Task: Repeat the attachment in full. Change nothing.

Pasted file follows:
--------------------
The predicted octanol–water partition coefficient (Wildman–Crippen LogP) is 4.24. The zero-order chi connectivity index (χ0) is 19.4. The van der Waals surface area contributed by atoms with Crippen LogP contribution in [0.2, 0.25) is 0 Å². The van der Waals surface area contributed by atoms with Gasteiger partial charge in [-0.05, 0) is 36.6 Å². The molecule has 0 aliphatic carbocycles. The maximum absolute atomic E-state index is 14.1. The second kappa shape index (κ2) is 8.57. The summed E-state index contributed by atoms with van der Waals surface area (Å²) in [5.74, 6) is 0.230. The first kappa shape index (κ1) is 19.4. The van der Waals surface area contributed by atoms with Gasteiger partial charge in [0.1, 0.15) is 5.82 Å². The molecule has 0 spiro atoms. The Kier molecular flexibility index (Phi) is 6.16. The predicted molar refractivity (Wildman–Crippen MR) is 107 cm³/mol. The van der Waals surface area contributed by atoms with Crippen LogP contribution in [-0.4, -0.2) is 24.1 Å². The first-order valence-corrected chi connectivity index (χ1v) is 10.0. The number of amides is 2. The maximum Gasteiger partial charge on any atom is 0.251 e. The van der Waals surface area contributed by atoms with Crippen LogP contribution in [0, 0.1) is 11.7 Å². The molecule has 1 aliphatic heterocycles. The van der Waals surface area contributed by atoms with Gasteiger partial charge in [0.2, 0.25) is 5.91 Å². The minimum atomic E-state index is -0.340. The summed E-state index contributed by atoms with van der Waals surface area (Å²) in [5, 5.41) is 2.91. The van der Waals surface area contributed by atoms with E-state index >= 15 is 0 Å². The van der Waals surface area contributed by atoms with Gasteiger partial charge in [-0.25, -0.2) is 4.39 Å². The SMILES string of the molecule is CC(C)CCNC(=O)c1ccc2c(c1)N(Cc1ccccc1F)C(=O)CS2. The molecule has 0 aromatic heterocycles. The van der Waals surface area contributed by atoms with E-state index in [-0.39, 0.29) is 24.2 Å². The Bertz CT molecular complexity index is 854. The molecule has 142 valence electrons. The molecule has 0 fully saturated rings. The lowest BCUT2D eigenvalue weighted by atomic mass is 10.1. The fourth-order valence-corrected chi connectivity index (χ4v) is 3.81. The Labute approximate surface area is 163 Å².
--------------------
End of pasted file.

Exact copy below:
The predicted octanol–water partition coefficient (Wildman–Crippen LogP) is 4.24. The zero-order chi connectivity index (χ0) is 19.4. The van der Waals surface area contributed by atoms with Crippen LogP contribution in [0.2, 0.25) is 0 Å². The van der Waals surface area contributed by atoms with Gasteiger partial charge in [-0.05, 0) is 36.6 Å². The molecule has 0 aliphatic carbocycles. The maximum absolute atomic E-state index is 14.1. The second kappa shape index (κ2) is 8.57. The summed E-state index contributed by atoms with van der Waals surface area (Å²) in [5.74, 6) is 0.230. The first kappa shape index (κ1) is 19.4. The van der Waals surface area contributed by atoms with Gasteiger partial charge in [0.1, 0.15) is 5.82 Å². The molecule has 0 spiro atoms. The Kier molecular flexibility index (Phi) is 6.16. The predicted molar refractivity (Wildman–Crippen MR) is 107 cm³/mol. The van der Waals surface area contributed by atoms with Crippen LogP contribution in [-0.4, -0.2) is 24.1 Å². The first-order valence-corrected chi connectivity index (χ1v) is 10.0. The number of amides is 2. The maximum Gasteiger partial charge on any atom is 0.251 e. The van der Waals surface area contributed by atoms with Crippen LogP contribution in [0, 0.1) is 11.7 Å². The molecule has 1 aliphatic heterocycles. The van der Waals surface area contributed by atoms with Gasteiger partial charge in [0.2, 0.25) is 5.91 Å². The minimum atomic E-state index is -0.340. The summed E-state index contributed by atoms with van der Waals surface area (Å²) in [5, 5.41) is 2.91. The van der Waals surface area contributed by atoms with E-state index >= 15 is 0 Å². The van der Waals surface area contributed by atoms with Gasteiger partial charge in [-0.25, -0.2) is 4.39 Å². The SMILES string of the molecule is CC(C)CCNC(=O)c1ccc2c(c1)N(Cc1ccccc1F)C(=O)CS2. The molecule has 0 aromatic heterocycles. The van der Waals surface area contributed by atoms with E-state index in [-0.39, 0.29) is 24.2 Å². The Bertz CT molecular complexity index is 854. The molecule has 142 valence electrons. The molecule has 0 fully saturated rings. The lowest BCUT2D eigenvalue weighted by atomic mass is 10.1. The fourth-order valence-corrected chi connectivity index (χ4v) is 3.81. The Labute approximate surface area is 163 Å².